.- Catholic University authorities have decided to enforce the U.S. bishops' request to deny pro-abortion public figures a platform at Catholic campuses, but some faculty members as well as a group of students are considering this stand "too Catholic."
Three weeks ago, authorities at CU decided to block an invitation to actor Stanley Tucci to speak at a forum on Italian film because of his involvement with abortion rights organizations.
In a memo to faculty members, the university's president, Fr. David M. O'Connell, explained that Tucci, who has lent his support to Planned Parenthood events, carried "moral baggage . . . [that] stands in direct contradiction to the values and principles upon which this institution was founded."
Economics professor Ernest M. Zampelli told the Washington Post that the university's policy is a "watershed event" for a college community that is generally comfortable with the strong influence of the Church.
"This is something that people think goes beyond," he said, "and this is where it should stop."
Some students agreed. Sarah McGrath, a senior and president of the Undergraduate Student Government, told the Washington Post that the university “is digging itself into a hole right now," she said. "My concern is that once things like this start happening and become publicized to this magnitude that our degrees won't be worth as much."
But university officials have said the policy is nothing new. The university always has maintained the right to prohibit speakers whose views run counter to those of the Church, said school spokesman Victor Nakas. He noted that a set of directives issued in July by the United States Conference of Catholic Bishops strengthened that existing policy.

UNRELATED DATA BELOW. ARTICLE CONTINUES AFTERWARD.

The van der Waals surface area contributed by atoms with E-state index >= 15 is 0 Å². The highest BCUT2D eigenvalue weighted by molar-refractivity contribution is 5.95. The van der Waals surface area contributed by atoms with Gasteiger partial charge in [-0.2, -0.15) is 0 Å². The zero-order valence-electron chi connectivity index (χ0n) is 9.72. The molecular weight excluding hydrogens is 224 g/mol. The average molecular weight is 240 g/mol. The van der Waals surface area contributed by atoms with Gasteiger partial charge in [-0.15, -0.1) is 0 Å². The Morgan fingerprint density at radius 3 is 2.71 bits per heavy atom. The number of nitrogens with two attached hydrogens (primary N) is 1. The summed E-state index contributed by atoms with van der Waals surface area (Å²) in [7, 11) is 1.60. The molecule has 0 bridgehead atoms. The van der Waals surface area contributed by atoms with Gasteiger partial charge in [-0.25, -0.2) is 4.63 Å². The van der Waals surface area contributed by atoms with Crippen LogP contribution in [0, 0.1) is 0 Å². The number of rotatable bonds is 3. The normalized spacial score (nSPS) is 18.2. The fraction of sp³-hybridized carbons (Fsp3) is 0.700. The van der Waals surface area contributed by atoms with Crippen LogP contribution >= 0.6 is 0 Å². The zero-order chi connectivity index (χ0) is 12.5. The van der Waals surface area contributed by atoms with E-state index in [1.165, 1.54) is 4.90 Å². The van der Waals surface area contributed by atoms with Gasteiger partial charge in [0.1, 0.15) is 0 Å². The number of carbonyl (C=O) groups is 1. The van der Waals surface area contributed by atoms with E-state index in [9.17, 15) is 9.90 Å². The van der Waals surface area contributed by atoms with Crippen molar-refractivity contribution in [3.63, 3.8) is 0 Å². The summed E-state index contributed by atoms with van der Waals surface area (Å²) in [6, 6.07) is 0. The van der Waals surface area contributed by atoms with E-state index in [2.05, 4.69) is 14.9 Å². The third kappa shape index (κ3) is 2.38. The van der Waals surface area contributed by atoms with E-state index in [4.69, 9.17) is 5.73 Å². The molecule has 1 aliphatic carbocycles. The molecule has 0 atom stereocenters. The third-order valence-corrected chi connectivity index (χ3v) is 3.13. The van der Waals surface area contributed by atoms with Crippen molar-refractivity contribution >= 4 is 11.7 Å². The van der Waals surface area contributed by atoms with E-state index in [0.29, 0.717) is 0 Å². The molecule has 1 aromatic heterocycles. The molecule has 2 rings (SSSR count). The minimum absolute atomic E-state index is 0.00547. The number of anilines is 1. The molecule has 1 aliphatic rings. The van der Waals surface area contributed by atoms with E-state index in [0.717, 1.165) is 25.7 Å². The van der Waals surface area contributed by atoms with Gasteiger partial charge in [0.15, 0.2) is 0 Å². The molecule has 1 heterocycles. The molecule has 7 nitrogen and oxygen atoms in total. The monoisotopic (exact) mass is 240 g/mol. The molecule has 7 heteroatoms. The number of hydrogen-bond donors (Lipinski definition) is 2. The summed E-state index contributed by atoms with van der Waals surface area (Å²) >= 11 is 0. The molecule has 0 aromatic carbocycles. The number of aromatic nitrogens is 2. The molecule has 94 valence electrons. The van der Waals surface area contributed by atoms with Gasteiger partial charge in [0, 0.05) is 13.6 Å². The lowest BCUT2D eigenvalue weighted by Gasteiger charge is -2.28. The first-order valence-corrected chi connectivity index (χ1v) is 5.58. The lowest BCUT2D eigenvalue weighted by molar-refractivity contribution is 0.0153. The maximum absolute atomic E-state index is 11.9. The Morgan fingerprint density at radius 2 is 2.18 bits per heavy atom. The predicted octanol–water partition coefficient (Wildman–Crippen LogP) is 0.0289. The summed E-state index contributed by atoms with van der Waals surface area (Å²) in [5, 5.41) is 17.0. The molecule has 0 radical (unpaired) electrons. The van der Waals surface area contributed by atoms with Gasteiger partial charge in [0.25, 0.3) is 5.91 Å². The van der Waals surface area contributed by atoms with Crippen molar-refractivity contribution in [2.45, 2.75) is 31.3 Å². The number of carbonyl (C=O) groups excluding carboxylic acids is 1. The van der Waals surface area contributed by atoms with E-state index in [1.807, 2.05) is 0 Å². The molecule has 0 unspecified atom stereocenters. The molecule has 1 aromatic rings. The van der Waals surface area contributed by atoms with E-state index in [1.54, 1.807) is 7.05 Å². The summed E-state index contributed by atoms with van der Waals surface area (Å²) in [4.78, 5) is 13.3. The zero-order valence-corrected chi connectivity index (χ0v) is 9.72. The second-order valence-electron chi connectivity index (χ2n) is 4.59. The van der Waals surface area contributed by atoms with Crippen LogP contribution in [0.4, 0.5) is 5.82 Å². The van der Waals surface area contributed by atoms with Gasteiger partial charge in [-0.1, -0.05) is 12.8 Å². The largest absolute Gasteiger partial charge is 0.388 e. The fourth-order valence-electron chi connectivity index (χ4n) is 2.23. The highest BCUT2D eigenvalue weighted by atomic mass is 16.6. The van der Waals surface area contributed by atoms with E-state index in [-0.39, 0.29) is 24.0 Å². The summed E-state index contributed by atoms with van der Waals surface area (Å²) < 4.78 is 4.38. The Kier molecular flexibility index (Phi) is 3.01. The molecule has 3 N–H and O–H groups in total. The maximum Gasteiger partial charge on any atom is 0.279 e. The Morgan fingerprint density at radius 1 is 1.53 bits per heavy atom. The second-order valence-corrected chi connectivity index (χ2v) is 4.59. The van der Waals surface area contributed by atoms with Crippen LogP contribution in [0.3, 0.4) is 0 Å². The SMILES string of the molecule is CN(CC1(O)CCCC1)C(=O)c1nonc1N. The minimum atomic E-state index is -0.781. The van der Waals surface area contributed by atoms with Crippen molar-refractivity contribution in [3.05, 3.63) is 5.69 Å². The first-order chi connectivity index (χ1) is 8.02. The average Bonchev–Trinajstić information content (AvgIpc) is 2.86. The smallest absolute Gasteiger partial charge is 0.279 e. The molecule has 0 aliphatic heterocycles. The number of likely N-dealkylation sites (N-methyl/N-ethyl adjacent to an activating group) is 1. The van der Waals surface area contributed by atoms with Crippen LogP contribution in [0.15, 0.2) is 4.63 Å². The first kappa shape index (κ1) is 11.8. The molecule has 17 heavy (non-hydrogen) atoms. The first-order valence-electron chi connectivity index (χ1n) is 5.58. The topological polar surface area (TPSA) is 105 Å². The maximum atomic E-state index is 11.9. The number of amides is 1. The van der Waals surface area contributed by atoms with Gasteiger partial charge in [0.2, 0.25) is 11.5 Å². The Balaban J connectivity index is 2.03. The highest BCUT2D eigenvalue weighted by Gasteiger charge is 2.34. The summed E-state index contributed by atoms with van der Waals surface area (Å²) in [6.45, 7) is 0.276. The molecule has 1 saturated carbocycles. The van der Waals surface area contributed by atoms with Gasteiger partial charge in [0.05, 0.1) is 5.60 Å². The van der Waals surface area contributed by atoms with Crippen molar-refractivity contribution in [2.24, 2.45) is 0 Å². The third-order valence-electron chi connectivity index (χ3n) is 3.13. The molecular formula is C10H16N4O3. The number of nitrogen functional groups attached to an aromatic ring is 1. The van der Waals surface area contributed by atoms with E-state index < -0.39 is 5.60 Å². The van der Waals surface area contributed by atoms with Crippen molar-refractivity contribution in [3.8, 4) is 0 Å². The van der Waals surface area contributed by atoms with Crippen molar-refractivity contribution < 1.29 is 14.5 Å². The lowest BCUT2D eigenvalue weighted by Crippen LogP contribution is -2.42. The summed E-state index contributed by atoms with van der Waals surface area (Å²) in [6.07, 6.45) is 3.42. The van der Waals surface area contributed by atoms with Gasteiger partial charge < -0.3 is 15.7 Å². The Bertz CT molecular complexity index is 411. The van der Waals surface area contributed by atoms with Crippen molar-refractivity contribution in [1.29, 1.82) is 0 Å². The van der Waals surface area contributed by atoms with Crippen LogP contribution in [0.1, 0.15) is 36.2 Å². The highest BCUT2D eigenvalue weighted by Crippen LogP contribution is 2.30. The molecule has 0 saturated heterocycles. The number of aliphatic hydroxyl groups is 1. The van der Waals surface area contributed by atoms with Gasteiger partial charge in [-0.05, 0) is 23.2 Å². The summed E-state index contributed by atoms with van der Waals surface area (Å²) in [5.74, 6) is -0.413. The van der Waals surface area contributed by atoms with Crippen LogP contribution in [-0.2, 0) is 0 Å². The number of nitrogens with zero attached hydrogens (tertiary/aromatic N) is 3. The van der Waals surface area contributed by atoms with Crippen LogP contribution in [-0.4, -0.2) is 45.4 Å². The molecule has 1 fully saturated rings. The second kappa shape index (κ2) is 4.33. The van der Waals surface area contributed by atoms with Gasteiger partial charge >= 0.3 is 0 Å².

In their statement, the bishops prohibited Catholic institutions from giving "awards, honors and platforms" to those who oppose the Church's fundamental positions, particularly that against abortion.
Last week, a group of professors circulated a protest letter, saying that a person should be able to speak based on their artistic competence and accomplishments, regardless of their political positions. They also argued that since "few persons in public life agree wholly with Catholic positions," the bishops' directives could not be applied consistently.
Last year, CU cancelled a bookstore appearance by Eleanor Holmes Norton, the District's non-voting delegate in Congress, after some students complained about her pro-abortion stance.
In April, CU rejected a request to sponsor and fund a campus chapter of the NAACP because of the civil rights group's support of abortion.